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Future History is Jason Derulo's second studio album that was released on September 16, 2011 by Beluga Heights and Warner Bros. Records.

TracklistingEdit

  1. Don't Wanna Go Home 3:27
  2. It Girl 3:12
  3. Breathing 3:54
  4. Be Careful 3:34
  5. Make It Up As We Go 3:10
  6. Fight For You 4:02
  7. Pick Up The Pieces 3:35
  8. Givin' Up 3:51
  9. Bleed Out 4:09
  10. That's My Shhh 4:21
  11. X 3:32
  12. Dumb 3:50

Album BackgroundEdit

During an interview with Rap-Up magazine in May 2011, Derulo stated that the album was "a bunch of reinventions ... I’ve experienced so much in these last two years. When I recorded my first record I was 19 years old and now I'm 21."

He also revealed that he showed more than one side with the album, stating "There's records on the album that are deeply emotional, very vulnerable, just all sorts of things."

Derulo spoke more about the album in an interview with Billboard magazine, stating, "I like to write music based on who I am as a person, and this [album] is far different from the first one. On the first one I didn't have club tracks because I hadn't experienced that at all, and on this one my first record is about the most amazing party you've ever been to."

During a promotional tour in the United Kingdom, Derulo told 4Music that the album was the greatest accomplishment of his life, "I've never been more excited about something. I've put a lot of blood, sweat and tears into this record."

Derulo further added that, "It's more growth than anything. I've grown more in these last two years than I've grown in my whole life.

In an interview with The Daily Telegraph, Derulo stated that the title "Future History" reflects his desire for longevity in the music business. "I would like my music to live after me ... I want my music to be what is in the history books in the future."

RecordingEdit

Most of the album was recorded at Serenity West Recording Studio in Los Angeles, California; other recording sessions in Los Angeles took place at Chalice Recording Studios and Jim Henson Studios.

Westlake Recording Studios in Hollywood, California was also used for recording the album.

Derulo began working on the album in September 2010 and recorded 150 songs. He detailed his journey recording the album via a series of webisodes that were posted on his official website every Friday.

In an interview with Billboard magazine, Derulo said that he recorded the track "Make It Up as We Go" while he was drunk, stating "cause that's just what it was at that time. I can never recapture that. Me being sober would just not be the same, because at that moment that's what I was feeling and how I'm saying it is exactly how it's supposed to be said."

Derulo also revealed that while recording another song titled "Grieving", he was "crying in the booth ... it's just that emotional and personal to me."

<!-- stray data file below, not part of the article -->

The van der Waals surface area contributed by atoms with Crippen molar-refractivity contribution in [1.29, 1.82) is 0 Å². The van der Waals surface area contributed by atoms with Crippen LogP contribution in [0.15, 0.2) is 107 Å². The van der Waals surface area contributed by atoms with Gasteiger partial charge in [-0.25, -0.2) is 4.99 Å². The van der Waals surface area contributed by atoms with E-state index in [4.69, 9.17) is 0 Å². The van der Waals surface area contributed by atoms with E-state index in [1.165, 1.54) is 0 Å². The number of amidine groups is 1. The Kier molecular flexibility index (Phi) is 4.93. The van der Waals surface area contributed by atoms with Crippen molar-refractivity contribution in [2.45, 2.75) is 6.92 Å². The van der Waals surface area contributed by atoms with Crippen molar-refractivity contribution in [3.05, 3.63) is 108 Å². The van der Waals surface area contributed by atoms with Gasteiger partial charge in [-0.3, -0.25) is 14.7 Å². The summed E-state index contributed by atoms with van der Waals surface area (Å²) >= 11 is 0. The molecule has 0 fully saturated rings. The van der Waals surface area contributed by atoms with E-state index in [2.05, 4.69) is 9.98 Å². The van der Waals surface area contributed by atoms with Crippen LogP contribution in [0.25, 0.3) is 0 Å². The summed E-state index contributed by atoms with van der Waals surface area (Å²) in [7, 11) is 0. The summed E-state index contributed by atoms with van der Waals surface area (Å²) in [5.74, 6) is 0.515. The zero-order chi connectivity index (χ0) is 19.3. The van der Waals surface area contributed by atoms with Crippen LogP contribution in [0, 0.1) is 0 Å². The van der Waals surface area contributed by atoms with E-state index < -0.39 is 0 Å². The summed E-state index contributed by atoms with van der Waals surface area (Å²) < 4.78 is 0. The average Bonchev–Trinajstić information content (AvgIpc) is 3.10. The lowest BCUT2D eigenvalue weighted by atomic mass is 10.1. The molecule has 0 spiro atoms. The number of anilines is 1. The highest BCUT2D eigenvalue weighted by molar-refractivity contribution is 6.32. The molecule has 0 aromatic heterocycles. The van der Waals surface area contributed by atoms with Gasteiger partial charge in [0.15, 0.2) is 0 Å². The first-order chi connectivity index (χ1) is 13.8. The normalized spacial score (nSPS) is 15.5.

The album was mastered by Chris Gehringer at Sterling Sound in New York City.

Chart PerformanceEdit

"Future History" peaked at #29 on the Billboard 200 with sales of 13,000 copies during its first week which was significantly lower than that of his debut album (which debuted at #11 on the Billboard 200, selling 43,000 copies).

As of April 2014, the album has sold 80,000 copies.

Critical ReceptionEdit

"Future History" received generally mixed reviews from music critics. At Metacritic, the album received an average score of 59, based on five reviews, which indicates "mixed or average reviews".

Allmusic editor David Jeffries complimented Derulo’s "conviction" and called the album "an ambitious stab at growth in the pop-R&B world of 2011", but found the songs formulaic, stating: "Derulo’s still saying nothing – which is fine, since these are hooky, club cuts."

MSN Music's Alex Thornton viewed that the album "may not be a huge expansion on his formula", but stated, "while 'Future History' is chock-full of Auto-Tune and pyrotechnics, Derulo can actually sing and the effects are more of a means to an end than a crutch."

Jody Rosen of Rolling Stone described its music as "party-hearty robo R&B" and stated: "Derulo doesn't travel light; on nearly every song he stuffs his suitcase until the seams split. [...] But Derulo is endearingly into it – he attacks the songs – and he can sing. [...] He's just a bit too overeager – too determined to please all of the people all of the time."

In Cuepoint, Robert Christgau gave the album a three-star honorable mention, which indicates "an enjoyable effort consumers attuned to its overriding aesthetic or individual vision may well treasure."

He cited "Breathing" and "It Girl" as highlights and said Derulo was "definitely not as dumb as he pretends to think he is".

Entertainment Weekly's Brad Wete noted "several attempts at home-run club records and huge ballads" and wrote that Derulo "swings hard, but often misses – perhaps his biggest problem is that he's not rooted in any genre outside of people- pleasing pop", adding that he "should give true R&B a try."

Michael Cragg of BBC Music criticized the "meaningless slogans and relationship clichés" in the lyrics and stated, "As with his self-titled debut, Future History is more of a collection of singles than an album, but it feels a little more calculated."

Digital Spy critic Robert Copsey shared a similar sentiment and, despite complimenting the dance tracks "Breathing" and "Fight for You", he found "little in the way of surprises elsewhere."

Caroline Sullivan of The Guardian criticized Derulo's "gauche declarations" and called it "an album that cleaves so closely to this year's ubiquitous pop/urban sound that you wonder whether the Florida-born crooner has an original idea in his head."

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